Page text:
This summer Brenda Villa will compete in her fourth and final Olympics. Villa got her start playing on boys water polo teams in Commerce, CA and is the most decorated women's water polo player in the world. She's just missing one thing — a gold.
Many of those U.S. hopefuls train right here in Southern California, including the women’s water polo team captain and three-time Olympian, Brenda Villa.
Villa's 5-foot-4 frame is compact. Her hands are tiny. She's the only Mexican-American on the Olympic water polo team, and at 32, she's also one of the the oldest.
"No I'm definitely not your typical water polo player, but I think because I grew up playing against boys and that just made me a smarter player because I couldn't be as fast or as strong as them," Villa said.
Villa first jumped into the pool when she was six years old. Her mother Rosa, who emigrated from Mexico to the U.S. in the 1970s, never learned how to swim and wanted her daughter to get an early start in the water.
Within two years Villa was begging to play water polo on her older brother’s team. At first Rosa Villa was concerned about her 8-year-old daughter playing water polo with the boys.
"In her eyes she's like, ‘You're my daughter, this is kind of a rough sport, the boys are playing it,’” Villa said. “‘What are you going to do in this sport?’ But once I started we haven't looked back."
Villa grew up in Commerce, Calif., an industrial city that's home to about 12,000 residents and a slew of big businesses. Companies like General Mills and the Commerce Casino give back to the community by supporting the local parks and recreation department.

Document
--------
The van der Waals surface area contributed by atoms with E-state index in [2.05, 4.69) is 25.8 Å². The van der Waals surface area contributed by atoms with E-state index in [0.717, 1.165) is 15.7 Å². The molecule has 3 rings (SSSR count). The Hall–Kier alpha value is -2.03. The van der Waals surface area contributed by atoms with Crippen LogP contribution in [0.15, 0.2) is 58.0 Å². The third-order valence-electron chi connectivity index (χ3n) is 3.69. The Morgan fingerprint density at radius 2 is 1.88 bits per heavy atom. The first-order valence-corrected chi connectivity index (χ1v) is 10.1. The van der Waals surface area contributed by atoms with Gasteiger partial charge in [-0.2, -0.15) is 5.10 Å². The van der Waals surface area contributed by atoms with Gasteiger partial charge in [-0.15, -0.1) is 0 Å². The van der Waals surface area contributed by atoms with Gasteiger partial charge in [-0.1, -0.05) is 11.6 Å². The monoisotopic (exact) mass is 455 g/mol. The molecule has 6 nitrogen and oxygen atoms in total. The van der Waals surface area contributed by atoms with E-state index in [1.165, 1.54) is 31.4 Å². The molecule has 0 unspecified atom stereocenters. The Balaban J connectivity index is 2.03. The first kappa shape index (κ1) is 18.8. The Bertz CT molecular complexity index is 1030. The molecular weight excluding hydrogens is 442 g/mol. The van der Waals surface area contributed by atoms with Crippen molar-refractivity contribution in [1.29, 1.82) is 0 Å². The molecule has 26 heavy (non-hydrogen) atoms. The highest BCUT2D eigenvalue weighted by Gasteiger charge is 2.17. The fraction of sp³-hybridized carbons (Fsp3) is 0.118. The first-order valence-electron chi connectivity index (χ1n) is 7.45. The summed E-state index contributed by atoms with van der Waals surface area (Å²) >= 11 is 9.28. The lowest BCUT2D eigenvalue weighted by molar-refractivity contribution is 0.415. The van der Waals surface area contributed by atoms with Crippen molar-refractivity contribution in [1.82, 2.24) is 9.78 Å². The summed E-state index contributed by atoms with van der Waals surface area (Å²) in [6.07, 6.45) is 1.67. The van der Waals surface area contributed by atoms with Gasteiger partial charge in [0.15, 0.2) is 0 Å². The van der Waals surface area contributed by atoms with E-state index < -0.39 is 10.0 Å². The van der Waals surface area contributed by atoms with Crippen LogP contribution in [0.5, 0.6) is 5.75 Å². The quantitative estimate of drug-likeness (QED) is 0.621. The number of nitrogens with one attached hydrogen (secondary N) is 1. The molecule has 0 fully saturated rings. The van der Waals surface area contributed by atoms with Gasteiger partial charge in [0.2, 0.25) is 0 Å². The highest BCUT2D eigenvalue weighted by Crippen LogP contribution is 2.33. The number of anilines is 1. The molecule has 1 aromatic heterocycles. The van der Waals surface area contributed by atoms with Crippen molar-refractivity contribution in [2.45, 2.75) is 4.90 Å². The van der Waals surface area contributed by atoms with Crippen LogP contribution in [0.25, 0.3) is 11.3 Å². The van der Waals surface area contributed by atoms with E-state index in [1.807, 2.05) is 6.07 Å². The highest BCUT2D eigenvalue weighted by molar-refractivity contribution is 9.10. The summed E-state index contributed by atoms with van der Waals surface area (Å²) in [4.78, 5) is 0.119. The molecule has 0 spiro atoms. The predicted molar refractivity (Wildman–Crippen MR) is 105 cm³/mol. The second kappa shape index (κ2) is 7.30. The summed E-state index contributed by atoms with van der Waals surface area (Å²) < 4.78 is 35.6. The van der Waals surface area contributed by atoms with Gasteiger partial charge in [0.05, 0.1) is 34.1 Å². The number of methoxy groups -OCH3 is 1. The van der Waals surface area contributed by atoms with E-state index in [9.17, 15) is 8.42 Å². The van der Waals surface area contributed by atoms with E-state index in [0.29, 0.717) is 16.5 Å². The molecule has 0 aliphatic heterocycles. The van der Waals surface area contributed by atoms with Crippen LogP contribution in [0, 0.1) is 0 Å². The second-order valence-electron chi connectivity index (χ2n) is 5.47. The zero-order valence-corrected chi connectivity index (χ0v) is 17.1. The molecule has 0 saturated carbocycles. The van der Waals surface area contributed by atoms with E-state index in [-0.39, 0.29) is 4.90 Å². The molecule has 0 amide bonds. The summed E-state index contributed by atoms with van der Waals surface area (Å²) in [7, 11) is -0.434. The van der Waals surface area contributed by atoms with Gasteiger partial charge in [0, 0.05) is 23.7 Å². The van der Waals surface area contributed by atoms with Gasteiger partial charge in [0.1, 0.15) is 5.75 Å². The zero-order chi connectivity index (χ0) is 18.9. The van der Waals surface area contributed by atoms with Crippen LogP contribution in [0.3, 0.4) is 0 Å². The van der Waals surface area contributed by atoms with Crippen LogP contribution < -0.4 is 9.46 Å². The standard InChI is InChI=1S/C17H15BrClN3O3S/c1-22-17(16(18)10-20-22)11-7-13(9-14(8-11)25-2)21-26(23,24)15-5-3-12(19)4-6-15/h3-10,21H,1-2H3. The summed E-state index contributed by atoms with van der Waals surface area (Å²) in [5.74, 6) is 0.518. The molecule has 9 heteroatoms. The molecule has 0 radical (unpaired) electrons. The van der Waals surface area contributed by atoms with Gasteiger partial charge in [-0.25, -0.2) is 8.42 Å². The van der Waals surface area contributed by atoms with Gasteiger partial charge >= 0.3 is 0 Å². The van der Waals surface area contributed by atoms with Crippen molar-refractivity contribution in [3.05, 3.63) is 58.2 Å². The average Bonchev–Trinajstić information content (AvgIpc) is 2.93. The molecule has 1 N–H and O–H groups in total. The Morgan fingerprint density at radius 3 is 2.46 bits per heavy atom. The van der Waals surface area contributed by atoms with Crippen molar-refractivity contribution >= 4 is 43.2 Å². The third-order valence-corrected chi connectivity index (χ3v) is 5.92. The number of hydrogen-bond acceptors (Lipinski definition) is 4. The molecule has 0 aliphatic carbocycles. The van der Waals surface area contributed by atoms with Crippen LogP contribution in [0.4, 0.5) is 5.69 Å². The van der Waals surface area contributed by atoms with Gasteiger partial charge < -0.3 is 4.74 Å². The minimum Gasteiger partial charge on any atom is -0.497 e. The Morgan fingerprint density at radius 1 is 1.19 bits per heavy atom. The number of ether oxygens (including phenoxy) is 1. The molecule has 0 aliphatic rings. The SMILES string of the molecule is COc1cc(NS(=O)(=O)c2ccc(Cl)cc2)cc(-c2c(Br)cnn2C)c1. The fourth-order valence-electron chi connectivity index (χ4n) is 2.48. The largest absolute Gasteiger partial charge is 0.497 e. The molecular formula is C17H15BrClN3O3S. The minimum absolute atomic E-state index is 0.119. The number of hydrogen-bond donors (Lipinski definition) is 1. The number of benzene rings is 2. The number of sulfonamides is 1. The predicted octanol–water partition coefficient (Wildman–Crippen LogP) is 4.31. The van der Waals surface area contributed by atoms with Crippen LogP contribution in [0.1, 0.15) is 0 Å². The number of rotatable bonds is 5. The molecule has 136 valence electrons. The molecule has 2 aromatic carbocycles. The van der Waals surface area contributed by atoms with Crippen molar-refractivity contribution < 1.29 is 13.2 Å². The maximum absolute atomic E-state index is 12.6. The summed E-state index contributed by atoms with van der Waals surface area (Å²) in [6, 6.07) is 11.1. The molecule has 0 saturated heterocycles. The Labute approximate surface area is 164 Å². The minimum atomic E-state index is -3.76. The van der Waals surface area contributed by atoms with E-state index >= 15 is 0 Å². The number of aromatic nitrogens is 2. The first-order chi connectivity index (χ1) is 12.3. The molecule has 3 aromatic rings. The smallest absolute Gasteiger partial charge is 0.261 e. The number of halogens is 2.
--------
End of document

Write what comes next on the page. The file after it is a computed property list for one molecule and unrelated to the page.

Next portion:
Brenda's father Ines never imagined those practices would lead to the Olympics.
"I think that we never imagined that we would be there. When we learned that the sport would be Olympic we didn't think that we would go … that she would go. It was a surprise and we had the opportunity to go with her." Ines Villa said.
Women’s water polo became an official Olympic sport in 2000 at the Sydney summer games. Villa was only 20 years old at the time, and already had a full scholarship to play water polo at Stanford after leading the boys water polo team in high school.
After graduating from Stanford, Villa was at the top of her game, but couldn’t make a living as a professional athlete in the states. Instead, Villa decided to split her time playing professionally in Italy for half the year and then coming back to practice with the U.S. National Team for the other half.
Villa is the most decorated women’s water polo in the world, but she's still missing one thing — a gold medal.
"I know I'm at the end of my career as an elite water polo player, so you train hard and you just want to be in that final game playing the best water polo you that you can,” Villa said.
There’s no clear favorite for the gold this summer. Australia, Russia and Italy are competitive, but the U.S. is looking strong after winning several major international competitions in the last few years.
In the fall, Villa will move up to Northern California to coach water polo at a private all-girls school. She's also spearheading Project 20-20 -- a program that will teach water sports to low-income kids in East Palo Alto and Menlo Park.
"I think for me this sport has given me so much and I think there's a lot of kids out there that could benefit from just playing the sport,” Villa said. “They may not be Olympians, but I think the team dynamic, the work ethic that you're taught can just help in life in general."
Correction: An earlier version of this story had the incorrect city
for the 2000 Olympics. Thanks to our commenters for pointing out the